Tuesday, August 31, 2004

A Laugh a Minute

Yesterday I had the pleasure of the spending the afternoon and evening with Chris and Ollie, two friends of mine who are always lovely company. After a few drinks, and a spot of food, we headed towards The Comedy Store for their "'King Gong" night.

It's a simple setup - a prescreened group of performers get up and try to stay on stage for five minutes to get into the final. The catch is that three randomly chosen judges have red cards and if all three go up then the performers get gonged off the stage.

Most of the performers made about a minute. Only three people were even remotedly funny and the best man definitely won. Wish I could remember his name, though.

Anyway, point is: if you get the chance... go! It's really an excellent night. I fully intend to catch the Comedy Store Players at some point in the near future.

Boogie Boogie

It has to be said I'm on a bit of a disco kick at the moment.

Not sure why this is to be honest. I mean, I know I've been specially listening to Laura Branigan stuff for reasons as stated yesterday, but I also can't help but flick to Ottowan, Kelly Marie and the Disco Pigeons, and Patsy Gallant as well.

I may be ill.

Hello Sailor!

Well, I went to an interesting party on Saturday - the birthday of an "SM Bondage Top" I know called Dave. Very nice chap, but every time he sees me he seems to have the overwhelming urge to play with my nipples.

Well, I say play with. Obviously I have no problem with this in the normal course of things, but for Dave "play with" seems to roughly equate with "remove" so I generally have to keep my wits about me if I wish everything to remain in place.

Dressing up was compulsory, some of the suggestions being leatherwear, rubberwear, clingfilm and so on. Thankfully there was an option for "sailor uniform" so I borrowed a nice white Naval Dress uniform with gold trim and went in that. Apparently this was acceptable (and I must say I looked rather good in it, despite the gold trim being glittery and therefore making sure I was wearing the gayest outfit there).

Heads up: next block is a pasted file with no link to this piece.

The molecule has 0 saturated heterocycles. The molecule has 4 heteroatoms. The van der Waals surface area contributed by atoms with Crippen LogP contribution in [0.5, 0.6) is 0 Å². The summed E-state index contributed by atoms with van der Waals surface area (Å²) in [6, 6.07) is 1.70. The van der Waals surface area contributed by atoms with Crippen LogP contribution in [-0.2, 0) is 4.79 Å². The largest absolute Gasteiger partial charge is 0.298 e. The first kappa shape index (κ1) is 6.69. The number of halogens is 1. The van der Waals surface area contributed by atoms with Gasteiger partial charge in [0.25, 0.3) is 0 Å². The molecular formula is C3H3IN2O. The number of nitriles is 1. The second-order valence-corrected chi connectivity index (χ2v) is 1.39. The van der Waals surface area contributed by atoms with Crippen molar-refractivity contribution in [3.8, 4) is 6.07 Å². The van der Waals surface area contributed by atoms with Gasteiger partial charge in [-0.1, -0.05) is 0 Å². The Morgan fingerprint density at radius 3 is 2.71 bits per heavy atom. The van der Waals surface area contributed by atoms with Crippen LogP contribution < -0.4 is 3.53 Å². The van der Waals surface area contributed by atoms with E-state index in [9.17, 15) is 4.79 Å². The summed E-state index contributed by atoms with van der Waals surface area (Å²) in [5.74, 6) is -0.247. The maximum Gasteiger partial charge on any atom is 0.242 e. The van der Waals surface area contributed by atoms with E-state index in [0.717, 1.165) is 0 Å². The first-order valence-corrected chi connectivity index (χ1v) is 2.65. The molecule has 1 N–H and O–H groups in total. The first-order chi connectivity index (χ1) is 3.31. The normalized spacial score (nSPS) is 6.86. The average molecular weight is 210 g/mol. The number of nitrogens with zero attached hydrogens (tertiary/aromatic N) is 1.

And it was all quite entertaining. A major party faux pas had been committed, however, in that the kitchen was declared out of bounds. The door way to it was blocked by a bar, this was staffed by an attractive young gentleman in a posing pouch and a slave collar who took me very seriously when I asked for a pint of wine.

There was also significant amount of punch in a trough in front of him, but I have a very vivid imagination and could guess what said trough may have previously been used for so I declined the offer of a glass graciously.

So, in the absence of kitchen-squatters rights, a few of us spent most of the time forming a Fabulous Contingent in the garden. This did mean that it was only those of us who were fully dressed that could really do this, but I can't say I was too fussed - except in the case of one other attendee, but again since he was wearing very little and it was an enjoyable view he did keep distracting me from the serious business of drinking.

I must admit I was rather nervous about attending just in case it ended up being a bit, you know... heavy. Actually though it was all quite tame and just like an ordinary party. Okay there was one moment when I went to the bar and fell over the barman who had for some reason been hogtied with bondage rope (I can only assume it was a demo because he certainly hadn't been short-measuring people) but other than that nothing untoward happened in my field of vision.

Well, apart from that very fit young man I ended up tag-snogging with another guy.

But that wasn't untoward, that was fun. (Not to mention rather affirming.)

Monday, August 30, 2004

Laura Branigan

News came out this weekend that Laura Branigan, singer of such hits as "Gloria", "Self Control" and "Shattered Glass" died in her sleep of a brain aneurism last week aged only 47.

I have naturally been playing these songs fairly constantly since then by way of a personal tribute.

Rest in peace (or if not in peace, then belting out some great tunes in the afterlife).

Friday, August 27, 2004

Look Emma!

The trouble with being TV-centric (as I am) is that sometimes you can't help yourself talking in quotes. It's not even intentional in my case - I'll say something and suddenly realise it's a quote from something like, say, Blackadder or KYTV. It seems that all my speech patterns have been lifted wholesale from the BBC through some kind of uber-menky linguistic imprinting. Rarely, unlike one or two people I know, do I specifically do something to intentionally reference a show, however.